on the politics and approaches to shutdown

“What might begin as a space whose protest action aims to form humanising culture where Black disabled, trans, queer, and womxn’s bodies are safe and heard, is very quickly appropriated by the anti-blackness of up high – a force that polarises the complexity of oppression and attempts to direct and contain action into the physically violent (inherently colonialist) form that it understands best. In this sense, the state functions to direct the protest politik into the Afropessimistic voice, one that we know disinherits those who do not immediately come to mind when we say the word “black” (ie: black disabled, trans, queer, and womxn’s bodies) and one that abandons the pursuit of humanity, in favour of unhealthy martyrdom and recklessness.

“So apart from the predictability of state-sanctioned physical violence in the form of stun grenades, teargas, rubber bullets, arrest and jail time, it is important to understand this state provocation as incredibly strategic in the way it seeks to awaken retaliation in the same form. It begs us for physical retaliation – the kind that re-confirms black people as bodies, the kind that forces the “you can’t kill us all” mantra – basically the kind of protest that black able-bodied cis-heterosexual men happen to be good at leading and controlling, the kind that does not challenge structural power, but fulfils the fantasy of Fanon’s black man in replacing his white master.”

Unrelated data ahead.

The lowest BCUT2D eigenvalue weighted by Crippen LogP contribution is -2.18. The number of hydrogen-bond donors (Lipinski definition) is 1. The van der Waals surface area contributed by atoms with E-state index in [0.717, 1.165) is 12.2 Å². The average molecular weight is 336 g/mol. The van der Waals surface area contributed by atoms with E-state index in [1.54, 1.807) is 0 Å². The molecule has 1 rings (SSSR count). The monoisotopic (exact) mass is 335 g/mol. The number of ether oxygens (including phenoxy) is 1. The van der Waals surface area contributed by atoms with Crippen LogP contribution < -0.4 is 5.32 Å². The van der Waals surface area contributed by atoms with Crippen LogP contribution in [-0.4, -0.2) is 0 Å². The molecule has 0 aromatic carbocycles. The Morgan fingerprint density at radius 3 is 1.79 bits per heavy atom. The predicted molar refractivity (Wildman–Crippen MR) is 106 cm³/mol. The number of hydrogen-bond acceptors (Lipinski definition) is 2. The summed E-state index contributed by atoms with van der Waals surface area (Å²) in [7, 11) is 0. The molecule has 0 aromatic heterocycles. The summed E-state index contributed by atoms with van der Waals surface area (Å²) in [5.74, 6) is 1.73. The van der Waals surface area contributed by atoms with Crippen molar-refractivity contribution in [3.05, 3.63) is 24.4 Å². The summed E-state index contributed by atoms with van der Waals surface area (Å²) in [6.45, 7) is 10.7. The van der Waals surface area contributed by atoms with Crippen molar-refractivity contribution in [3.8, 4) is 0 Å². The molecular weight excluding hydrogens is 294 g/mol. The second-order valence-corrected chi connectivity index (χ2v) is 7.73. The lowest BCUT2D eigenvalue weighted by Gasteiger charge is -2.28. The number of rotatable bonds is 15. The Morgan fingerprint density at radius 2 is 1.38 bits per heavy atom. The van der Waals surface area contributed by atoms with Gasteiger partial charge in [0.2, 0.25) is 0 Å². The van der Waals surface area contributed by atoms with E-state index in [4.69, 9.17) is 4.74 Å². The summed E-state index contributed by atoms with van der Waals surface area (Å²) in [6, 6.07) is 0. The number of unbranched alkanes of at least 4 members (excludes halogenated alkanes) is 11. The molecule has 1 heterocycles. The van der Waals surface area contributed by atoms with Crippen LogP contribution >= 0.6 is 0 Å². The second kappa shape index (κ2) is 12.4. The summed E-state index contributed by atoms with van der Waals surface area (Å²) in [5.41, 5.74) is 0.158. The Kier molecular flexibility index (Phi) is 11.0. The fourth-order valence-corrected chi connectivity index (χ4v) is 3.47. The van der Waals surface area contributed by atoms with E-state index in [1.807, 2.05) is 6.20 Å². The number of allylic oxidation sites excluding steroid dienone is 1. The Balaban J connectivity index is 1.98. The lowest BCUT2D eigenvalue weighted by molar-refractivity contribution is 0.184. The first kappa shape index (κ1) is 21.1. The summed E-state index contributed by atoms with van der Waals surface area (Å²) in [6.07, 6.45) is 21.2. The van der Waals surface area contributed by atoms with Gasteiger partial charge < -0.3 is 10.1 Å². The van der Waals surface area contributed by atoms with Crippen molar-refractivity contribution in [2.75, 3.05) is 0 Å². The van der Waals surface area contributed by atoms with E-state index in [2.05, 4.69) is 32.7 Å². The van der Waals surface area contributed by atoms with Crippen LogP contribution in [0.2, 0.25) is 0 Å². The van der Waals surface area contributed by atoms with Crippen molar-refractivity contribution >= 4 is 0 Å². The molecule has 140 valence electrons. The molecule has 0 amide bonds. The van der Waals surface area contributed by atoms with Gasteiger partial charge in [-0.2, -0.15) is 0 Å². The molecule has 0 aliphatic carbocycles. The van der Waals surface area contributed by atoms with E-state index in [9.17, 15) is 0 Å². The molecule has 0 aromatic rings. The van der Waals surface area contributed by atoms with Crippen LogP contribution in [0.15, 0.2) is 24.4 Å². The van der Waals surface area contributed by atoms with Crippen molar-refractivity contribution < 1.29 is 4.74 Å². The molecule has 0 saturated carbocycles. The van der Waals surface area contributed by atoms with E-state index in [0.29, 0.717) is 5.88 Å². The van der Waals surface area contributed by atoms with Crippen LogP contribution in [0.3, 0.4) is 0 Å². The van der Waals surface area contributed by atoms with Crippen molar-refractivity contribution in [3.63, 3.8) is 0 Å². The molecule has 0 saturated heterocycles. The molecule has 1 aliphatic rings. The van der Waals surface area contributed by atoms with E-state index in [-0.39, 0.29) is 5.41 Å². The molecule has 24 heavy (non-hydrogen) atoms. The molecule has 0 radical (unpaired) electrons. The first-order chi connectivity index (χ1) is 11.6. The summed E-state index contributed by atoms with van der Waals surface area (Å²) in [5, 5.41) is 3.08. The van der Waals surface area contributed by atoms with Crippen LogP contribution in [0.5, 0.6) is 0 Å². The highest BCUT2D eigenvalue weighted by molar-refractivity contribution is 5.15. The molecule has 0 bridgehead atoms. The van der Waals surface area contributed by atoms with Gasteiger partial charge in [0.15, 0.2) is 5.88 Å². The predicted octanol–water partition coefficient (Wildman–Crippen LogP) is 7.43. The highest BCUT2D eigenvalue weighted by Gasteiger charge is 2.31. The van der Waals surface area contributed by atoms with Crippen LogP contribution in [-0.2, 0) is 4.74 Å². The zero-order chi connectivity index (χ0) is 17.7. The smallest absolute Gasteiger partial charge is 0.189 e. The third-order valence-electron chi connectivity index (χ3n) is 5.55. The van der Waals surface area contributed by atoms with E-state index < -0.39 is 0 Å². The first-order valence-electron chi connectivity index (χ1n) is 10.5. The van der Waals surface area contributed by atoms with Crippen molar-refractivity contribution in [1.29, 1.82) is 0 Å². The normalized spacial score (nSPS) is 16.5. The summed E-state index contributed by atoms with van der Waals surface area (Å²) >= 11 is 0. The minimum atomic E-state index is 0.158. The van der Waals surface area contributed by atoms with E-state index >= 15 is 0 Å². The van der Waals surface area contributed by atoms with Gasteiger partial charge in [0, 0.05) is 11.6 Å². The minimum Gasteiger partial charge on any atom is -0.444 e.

Read this discussion.

arundhati roy – excerpt from ‘war talk’ (2003)

Arundhati_RoyOur strategy should be not only to confront empire, but to lay siege to it. To deprive it of oxygen. To shame it. To mock it. With our art, our music, our literature, our stubbornness, our joy, our brilliance, our sheer relentlessness – and our ability to tell our own stories. Stories that are different from the ones we’re being brainwashed to believe.

The corporate revolution will collapse if we refuse to buy what they are selling – their ideas, their version of history, their wars, their weapons, their notion of inevitability. Remember this: We be many and they be few. They need us more than we need them.